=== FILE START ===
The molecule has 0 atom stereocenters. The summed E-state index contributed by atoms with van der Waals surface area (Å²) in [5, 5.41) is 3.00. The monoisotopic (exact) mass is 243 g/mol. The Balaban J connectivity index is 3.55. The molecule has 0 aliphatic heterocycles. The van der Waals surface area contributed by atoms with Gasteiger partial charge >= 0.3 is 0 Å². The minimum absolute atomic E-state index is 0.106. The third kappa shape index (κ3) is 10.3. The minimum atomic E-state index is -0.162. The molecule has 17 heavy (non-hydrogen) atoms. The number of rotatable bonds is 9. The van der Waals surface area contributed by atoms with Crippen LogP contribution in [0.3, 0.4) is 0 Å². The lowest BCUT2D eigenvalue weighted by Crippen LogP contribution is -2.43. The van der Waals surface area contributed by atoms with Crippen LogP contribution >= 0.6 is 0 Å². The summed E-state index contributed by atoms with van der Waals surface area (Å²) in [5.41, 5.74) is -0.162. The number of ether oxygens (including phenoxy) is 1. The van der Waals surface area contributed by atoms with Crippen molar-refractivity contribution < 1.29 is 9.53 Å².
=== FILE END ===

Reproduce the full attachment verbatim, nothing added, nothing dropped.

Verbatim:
The molecule has 0 atom stereocenters. The summed E-state index contributed by atoms with van der Waals surface area (Å²) in [5, 5.41) is 3.00. The monoisotopic (exact) mass is 243 g/mol. The Balaban J connectivity index is 3.55. The molecule has 0 aliphatic heterocycles. The van der Waals surface area contributed by atoms with Gasteiger partial charge >= 0.3 is 0 Å². The minimum absolute atomic E-state index is 0.106. The third kappa shape index (κ3) is 10.3. The minimum atomic E-state index is -0.162. The molecule has 17 heavy (non-hydrogen) atoms. The number of rotatable bonds is 9. The van der Waals surface area contributed by atoms with Crippen LogP contribution in [0.3, 0.4) is 0 Å². The lowest BCUT2D eigenvalue weighted by Crippen LogP contribution is -2.43. The van der Waals surface area contributed by atoms with Crippen LogP contribution >= 0.6 is 0 Å². The summed E-state index contributed by atoms with van der Waals surface area (Å²) in [5.41, 5.74) is -0.162. The number of ether oxygens (including phenoxy) is 1. The van der Waals surface area contributed by atoms with Crippen molar-refractivity contribution < 1.29 is 9.53 Å².